A series of political events from the last days darkened the perspectives of a significant outcome from the Copenhagen Climate Council (3C). This is very unfortunate because of the enormous amount of political and media energy thrown in the preparation for the event over the last few months. The need for a far-reaching and binding global agreement on climate-related targets is beyond doubt and this is not my point here. What I am really concerned with, is that after the dramatic failure to which the Climate Council is ever more surely going, it will be even harder to get world leaders on the same wavelength about climate change again. Even the desire to meet may not be there, let alone the minutest climate packages and legislation they have to work out at home.
There were many indications that the full-blown PR campaign for the 3C will not be matched by appropriate results. First it was the disagreement of the EU ministers about the way to finance the change of energy system in the developing world. The stubborn new member states put a spoke in the Union’s plans to play a leading role at the summit. This was reconfirmed a few times on different occasions. How much countries the size of Hungary or Bulgaria had missed I will leave for a further discussion.
Then, the APEC countries yesterday solemnly agreed to work towards an “ambitious outcome” in Copenhagen. According to US Deputy National Security Adviser Mike Froman, the countries came to realize it was unrealistic to expect far-reaching agreement when the summit is due only in 3 weeks.
Today was the final nail in the Coffin of the Copenhagen Climate Council (4C) when Denmark called for a global deal to be signed in 2010. The best thing the Nordic diplomacy can do now is to avoid a spectacular failure and gain some time for negotiations. Nevertheless, I think the agreement that there will not be an agreement is sealed. The reasons: lack of leadership, lack of environmentality in the world leaders, and the financial system, whose inherent structure is inextricably in opposition to the notions of sustainability, abundance, efficiency and goes entirely against the carrying capacity of the Earth. Yes, the financial system – the same financial system which astoundingly flopped but we did the utmost to save it and breath fresh life in it .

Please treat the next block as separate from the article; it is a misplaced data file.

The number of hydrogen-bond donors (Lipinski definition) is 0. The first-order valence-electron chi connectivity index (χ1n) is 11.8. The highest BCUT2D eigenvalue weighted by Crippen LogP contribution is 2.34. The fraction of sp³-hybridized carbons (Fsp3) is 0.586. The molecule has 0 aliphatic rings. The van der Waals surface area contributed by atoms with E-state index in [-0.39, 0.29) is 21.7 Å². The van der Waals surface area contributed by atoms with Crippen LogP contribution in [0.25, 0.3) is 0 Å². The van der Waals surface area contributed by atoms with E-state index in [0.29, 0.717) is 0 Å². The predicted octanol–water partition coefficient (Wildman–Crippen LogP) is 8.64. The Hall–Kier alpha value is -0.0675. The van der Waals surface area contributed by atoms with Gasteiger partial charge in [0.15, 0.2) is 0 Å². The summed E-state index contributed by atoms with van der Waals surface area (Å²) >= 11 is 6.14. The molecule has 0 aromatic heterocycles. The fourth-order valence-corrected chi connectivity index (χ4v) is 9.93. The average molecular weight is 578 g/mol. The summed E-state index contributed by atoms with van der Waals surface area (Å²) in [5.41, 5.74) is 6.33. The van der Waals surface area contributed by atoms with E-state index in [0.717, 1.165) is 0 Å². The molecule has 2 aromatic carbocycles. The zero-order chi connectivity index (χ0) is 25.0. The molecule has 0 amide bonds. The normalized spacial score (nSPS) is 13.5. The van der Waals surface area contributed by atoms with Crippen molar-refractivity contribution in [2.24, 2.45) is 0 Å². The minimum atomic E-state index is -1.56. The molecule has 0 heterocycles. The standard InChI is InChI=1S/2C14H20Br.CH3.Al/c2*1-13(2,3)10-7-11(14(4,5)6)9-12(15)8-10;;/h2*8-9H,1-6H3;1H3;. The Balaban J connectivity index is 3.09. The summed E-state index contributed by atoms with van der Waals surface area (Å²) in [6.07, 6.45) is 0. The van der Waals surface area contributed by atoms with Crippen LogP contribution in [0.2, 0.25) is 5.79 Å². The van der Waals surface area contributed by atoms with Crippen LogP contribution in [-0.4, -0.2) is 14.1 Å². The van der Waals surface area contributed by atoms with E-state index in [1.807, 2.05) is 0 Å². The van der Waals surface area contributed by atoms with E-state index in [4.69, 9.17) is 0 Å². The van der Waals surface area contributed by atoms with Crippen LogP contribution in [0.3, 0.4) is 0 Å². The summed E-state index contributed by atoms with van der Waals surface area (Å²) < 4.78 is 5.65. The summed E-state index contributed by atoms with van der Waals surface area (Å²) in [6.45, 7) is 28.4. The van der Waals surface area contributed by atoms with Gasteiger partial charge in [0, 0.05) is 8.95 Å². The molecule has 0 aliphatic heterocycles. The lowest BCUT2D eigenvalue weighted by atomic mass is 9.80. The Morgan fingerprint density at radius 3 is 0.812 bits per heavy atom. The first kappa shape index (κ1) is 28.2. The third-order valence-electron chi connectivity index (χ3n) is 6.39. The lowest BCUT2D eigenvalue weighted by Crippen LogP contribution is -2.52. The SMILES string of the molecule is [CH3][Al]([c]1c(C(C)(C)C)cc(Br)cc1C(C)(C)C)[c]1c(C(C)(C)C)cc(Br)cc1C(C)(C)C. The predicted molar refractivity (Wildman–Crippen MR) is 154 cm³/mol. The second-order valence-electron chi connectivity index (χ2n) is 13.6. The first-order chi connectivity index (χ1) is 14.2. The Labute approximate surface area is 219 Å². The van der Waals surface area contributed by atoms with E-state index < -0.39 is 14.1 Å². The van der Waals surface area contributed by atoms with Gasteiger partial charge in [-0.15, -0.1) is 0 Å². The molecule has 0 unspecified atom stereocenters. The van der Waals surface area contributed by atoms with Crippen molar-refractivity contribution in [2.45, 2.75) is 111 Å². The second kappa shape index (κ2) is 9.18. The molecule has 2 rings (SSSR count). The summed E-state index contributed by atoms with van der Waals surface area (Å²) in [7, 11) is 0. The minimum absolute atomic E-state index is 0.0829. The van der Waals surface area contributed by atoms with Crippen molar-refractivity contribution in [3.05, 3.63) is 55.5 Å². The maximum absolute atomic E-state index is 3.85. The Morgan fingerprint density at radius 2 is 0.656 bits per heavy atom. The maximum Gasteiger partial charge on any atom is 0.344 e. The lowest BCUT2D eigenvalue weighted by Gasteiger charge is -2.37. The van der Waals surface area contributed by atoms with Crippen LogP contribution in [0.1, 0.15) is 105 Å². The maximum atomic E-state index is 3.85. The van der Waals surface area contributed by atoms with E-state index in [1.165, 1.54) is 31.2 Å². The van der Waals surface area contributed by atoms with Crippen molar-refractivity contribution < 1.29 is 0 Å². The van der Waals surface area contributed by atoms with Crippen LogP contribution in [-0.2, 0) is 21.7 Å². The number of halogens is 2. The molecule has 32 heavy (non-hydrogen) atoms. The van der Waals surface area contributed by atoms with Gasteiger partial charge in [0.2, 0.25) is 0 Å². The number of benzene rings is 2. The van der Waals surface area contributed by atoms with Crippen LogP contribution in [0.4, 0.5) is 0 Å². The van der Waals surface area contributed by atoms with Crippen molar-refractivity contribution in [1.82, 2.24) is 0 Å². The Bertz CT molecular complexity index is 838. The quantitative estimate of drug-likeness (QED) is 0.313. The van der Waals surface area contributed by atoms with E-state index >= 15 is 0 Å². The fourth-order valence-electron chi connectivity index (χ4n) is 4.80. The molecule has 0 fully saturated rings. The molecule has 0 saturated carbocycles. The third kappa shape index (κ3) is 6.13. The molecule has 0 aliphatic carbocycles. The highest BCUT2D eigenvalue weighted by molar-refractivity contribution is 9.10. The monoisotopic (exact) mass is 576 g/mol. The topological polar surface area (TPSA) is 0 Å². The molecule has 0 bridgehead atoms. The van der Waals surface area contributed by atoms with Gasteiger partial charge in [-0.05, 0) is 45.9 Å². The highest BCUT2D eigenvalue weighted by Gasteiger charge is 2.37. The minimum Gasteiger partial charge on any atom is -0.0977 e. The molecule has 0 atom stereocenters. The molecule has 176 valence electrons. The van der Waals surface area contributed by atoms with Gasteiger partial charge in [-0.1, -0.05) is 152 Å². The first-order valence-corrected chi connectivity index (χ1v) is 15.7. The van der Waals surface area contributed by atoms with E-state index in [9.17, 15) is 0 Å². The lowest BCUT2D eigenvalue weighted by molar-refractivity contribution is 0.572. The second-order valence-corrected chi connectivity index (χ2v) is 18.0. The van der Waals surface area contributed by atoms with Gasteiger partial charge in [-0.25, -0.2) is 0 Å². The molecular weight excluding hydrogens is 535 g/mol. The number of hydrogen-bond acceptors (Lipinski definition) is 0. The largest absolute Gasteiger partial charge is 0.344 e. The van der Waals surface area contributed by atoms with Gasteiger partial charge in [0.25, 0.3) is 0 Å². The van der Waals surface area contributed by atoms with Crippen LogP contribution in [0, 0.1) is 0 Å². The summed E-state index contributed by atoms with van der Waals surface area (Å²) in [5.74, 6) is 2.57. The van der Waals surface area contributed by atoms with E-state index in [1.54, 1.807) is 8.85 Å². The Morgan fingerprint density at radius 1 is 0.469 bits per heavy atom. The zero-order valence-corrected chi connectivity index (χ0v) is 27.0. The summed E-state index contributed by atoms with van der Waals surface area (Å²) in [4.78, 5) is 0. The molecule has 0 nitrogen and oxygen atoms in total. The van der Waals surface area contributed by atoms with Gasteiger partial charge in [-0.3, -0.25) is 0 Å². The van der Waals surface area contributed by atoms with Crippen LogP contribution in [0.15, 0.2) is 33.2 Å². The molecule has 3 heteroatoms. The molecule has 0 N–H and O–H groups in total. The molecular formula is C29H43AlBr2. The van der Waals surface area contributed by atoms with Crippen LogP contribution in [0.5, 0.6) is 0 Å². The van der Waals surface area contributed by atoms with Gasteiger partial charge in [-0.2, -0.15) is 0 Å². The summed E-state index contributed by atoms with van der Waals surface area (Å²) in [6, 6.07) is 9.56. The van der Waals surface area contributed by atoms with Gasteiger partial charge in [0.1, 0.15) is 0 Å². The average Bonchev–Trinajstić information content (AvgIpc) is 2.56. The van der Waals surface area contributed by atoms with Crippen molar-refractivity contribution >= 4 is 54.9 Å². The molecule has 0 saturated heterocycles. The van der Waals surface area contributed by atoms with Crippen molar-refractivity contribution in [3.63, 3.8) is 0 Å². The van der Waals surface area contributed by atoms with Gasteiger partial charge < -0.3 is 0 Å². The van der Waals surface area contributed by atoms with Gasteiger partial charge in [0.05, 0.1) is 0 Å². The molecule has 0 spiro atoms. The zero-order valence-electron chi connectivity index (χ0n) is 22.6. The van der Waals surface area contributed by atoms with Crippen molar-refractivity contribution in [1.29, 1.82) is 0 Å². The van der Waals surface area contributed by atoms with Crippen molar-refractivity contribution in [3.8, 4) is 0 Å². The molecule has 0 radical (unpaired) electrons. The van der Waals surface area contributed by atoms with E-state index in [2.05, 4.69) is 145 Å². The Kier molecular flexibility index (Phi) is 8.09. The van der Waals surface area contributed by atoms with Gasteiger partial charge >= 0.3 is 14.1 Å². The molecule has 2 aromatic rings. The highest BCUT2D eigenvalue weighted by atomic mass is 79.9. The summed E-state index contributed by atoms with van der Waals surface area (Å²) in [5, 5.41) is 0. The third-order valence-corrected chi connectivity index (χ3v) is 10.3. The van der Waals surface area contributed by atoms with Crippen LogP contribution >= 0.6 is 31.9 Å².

Above all the reasons though, one is worth paying particular attention to – the politicizing of the problem. The media were obsessed with Copenhagen and politicians were constantly asked questions about it. The result – I doubt experts were and are seriously talking about particular measures, definitions and technology. All those lawyers, industrialists, engineers, researchers, ecologists ,etc should have been given the mandate and the time to work out solutions for the grave danger which is fast approaching. What happened however is so typical for the unaccomplished global governance. Diplomats created diplomatic logic for something that has nothing to do with diplomacy, and eventually the whole effort to change the status quo fell victim to the clumsy international political set-up.
We have had conflicts for ages but our beloved politicians still do not know how to solve them. We have had the right technology for decades but still do not use it for the sake of the profit of the few. We have always lied to ourselves that we are facing better problems and we can solve any problem. Can we really be so naive? Is it not time to talk the talk and think smart? Or is it the time to continue our tribal diplomacy?